But in an e-mail reply to the group last week, the Urban Redevelopment Authority, which decides on land usage, rejected the proposal.

It said Pulau Tekukor is part of the Southern Islands Planning Area which has been earmarked for lifestyle and entertainment projects.

It added that the project may not attract many tourists as long-tailed macaques can be found in their natural habitat at the Bukit Timah Nature Reserve, for instance. Altogether, there are about 850 long-tailed macaques in Singapore's nature reserves.

A spokesman for Sentosa Leisure Group, which manages the island, told The Straits Times yesterday that while there are no definite plans for Pulau Tekukor yet, 'a Monkey Island will unfortunately be out of context as part of this hub'.

But Ms Barbara Martelli, 41, leader of the group, who has been working on the plan for three years now, is not giving up. The former husbandry specialist feels the project would interest tourists from Europe, North America and Australia where macaques are uncommon.

She said it would educate locals and foreigners about local heritage and, more importantly, save the errant monkeys which have been caught over the years by the Agri-Food and Veterinary Authority.

'These monkeys were a nuisance only because they were fed by humans before and thus became aggressive when they could not continue to get food from them,' she said.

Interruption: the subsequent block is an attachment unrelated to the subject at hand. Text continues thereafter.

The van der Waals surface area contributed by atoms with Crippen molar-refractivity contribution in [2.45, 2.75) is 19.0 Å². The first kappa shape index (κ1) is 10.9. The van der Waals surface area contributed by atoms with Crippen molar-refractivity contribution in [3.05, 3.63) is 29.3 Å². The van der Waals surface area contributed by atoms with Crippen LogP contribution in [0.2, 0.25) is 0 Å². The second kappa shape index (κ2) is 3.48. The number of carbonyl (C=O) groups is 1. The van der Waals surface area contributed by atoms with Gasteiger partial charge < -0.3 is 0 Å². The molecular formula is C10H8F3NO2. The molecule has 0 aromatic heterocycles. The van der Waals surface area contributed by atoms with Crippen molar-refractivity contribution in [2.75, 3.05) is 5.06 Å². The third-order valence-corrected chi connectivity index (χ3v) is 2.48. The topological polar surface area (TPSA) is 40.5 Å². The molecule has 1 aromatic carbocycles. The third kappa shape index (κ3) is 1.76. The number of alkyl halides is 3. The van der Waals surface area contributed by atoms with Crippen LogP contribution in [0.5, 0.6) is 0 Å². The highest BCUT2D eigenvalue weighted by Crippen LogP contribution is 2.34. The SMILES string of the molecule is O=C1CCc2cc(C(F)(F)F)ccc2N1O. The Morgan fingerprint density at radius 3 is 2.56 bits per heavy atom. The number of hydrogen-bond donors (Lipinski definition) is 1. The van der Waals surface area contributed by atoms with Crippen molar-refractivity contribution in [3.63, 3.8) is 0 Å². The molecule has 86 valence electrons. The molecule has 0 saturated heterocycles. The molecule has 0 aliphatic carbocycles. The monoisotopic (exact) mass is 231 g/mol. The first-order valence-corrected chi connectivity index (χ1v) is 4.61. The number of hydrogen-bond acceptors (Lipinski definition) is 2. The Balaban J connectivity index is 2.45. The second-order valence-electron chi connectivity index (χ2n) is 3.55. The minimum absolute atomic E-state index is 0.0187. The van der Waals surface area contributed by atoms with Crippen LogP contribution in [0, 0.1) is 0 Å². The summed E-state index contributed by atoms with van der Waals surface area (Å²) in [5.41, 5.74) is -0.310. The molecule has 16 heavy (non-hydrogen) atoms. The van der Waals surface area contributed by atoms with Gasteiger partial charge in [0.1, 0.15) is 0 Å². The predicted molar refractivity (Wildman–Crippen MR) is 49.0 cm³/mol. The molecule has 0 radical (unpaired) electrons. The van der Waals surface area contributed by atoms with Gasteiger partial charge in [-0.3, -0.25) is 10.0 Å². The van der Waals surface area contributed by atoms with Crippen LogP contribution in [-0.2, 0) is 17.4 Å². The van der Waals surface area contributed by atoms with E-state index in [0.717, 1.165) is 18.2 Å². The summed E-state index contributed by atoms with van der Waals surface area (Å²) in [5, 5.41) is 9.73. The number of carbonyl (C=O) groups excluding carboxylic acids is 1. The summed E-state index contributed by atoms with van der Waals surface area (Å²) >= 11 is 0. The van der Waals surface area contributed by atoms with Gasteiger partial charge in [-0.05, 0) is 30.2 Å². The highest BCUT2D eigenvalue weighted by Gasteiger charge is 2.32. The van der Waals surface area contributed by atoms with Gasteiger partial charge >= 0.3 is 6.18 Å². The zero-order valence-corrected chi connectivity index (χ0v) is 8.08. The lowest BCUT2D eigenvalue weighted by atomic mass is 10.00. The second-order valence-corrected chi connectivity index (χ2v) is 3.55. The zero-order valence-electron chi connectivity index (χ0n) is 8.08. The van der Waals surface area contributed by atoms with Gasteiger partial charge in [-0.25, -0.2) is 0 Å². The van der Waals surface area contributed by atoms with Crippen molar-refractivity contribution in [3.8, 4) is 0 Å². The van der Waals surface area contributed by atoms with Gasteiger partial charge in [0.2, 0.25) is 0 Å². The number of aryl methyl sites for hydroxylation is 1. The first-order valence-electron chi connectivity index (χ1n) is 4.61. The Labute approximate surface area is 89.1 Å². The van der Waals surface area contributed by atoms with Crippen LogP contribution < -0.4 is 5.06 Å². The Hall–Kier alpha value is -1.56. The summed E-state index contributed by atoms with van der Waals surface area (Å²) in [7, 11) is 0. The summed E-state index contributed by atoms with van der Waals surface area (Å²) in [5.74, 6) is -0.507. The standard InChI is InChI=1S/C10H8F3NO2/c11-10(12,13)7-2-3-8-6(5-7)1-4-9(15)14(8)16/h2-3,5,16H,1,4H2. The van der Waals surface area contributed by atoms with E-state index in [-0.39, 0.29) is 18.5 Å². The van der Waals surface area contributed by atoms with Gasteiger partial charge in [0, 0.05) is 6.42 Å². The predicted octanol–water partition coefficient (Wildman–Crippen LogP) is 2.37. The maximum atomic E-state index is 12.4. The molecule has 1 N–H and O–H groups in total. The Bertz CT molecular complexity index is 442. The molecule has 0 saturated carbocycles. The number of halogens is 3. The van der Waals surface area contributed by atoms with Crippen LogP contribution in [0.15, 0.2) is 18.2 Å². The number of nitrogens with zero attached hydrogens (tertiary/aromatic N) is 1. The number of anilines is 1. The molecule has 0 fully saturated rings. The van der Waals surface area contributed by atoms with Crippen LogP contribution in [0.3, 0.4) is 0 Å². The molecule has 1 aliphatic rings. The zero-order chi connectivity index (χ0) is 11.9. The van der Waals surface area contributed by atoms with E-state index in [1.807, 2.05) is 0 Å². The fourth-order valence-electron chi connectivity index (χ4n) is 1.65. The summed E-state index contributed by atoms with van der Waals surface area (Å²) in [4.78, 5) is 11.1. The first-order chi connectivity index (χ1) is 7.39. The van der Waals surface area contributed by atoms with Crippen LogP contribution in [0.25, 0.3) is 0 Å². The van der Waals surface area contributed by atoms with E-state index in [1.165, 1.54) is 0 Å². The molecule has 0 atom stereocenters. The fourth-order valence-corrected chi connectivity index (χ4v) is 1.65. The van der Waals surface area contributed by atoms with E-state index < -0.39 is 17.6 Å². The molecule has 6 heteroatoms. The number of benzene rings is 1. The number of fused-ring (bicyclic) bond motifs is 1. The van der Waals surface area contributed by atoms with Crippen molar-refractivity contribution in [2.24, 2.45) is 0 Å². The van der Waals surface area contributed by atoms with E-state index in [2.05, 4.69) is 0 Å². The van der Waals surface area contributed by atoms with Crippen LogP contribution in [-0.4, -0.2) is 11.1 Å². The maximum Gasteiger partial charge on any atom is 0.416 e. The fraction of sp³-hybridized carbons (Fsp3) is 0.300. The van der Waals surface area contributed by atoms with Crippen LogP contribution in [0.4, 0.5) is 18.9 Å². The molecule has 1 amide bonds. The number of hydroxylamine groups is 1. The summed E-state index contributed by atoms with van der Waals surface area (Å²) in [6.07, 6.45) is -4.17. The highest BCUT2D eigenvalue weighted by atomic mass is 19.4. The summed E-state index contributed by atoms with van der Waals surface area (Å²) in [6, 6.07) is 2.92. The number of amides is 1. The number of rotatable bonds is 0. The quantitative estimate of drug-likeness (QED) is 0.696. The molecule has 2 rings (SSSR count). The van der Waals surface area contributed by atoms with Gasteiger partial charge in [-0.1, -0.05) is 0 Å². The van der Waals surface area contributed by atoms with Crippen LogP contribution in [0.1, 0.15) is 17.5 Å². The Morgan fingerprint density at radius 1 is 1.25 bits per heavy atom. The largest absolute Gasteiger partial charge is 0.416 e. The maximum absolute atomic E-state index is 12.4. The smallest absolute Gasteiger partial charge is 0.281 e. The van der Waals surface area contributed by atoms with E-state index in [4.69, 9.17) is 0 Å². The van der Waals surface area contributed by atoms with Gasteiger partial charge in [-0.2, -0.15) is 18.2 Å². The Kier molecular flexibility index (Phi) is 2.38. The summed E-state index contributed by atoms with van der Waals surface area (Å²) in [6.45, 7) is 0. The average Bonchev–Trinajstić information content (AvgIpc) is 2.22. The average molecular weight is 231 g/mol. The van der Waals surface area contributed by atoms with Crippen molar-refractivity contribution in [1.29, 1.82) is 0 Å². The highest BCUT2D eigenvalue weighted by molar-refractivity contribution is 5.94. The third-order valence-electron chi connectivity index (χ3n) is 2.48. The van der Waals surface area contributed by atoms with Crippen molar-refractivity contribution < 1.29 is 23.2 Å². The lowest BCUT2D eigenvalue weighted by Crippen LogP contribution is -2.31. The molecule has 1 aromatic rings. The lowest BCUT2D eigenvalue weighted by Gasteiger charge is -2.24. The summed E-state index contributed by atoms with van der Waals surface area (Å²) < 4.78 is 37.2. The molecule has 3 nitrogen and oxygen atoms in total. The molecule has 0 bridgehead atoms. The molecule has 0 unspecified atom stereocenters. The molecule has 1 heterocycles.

The 52 macaques that had been caught are being held in the Singapore Zoo now.

The plan was for the island to take up to 120 monkeys. Pulau Tekukor, an uninhabited 4.9ha isle less than 1km away from Sentosa, was chosen because it has a forested area and rocky shore, which can provide different habitats for the monkeys. The group now has 50 volunteers who take turns to clean the monkey cages in the zoo, which says it will continue to keep the captured macaques on its premises.

Monkeys that turn too aggressive culled

EIGHTY monkeys are culled here each year because they become too aggressive.

According to Mr Madhavan Kannan, head of the Agri-Food and Veterinary Authority's Centre for Animal Welfare and Control, the macaques are caught with the help of residents who live near the nature reserves.

These monkeys are trapped when they venture out of their natural habitat and cause a nuisance in the neighbourhood. They would either threaten people or become a nuisance by raiding homes and stealing food.

Explaining why they have to be culled, Mr Kannan said: 'These monkeys have come out of their troupe because they are a misfit among them. We are unable to determine as to their original habitat. To return these monkeys back to the forest will pose a hazard to them as the troupe does not accept them.'

He added that the Singapore Zoo does not accept any more monkeys as it is constrained by the lack of space.


Wildlife and animal rescue
More about ACRES and their efforts on the ACRES website
More about animal release in Singapore and their impact

Monkey Island and problems due to people feeding monkeys
Monkey Island project website and about Dr Paolo who is involved in the project
More about the problems arising when people feed monkeys
About Pulau Tekukor on the Coral Reefs of Singapore website

More links
Related articles on Singapore: general environmental issues
Related articles about Pulau Ubin and about wild shores of Singapore

  News articles are reproduced for non-profit educational purposes.

website©ria tan 2003 www.wildsingapore.com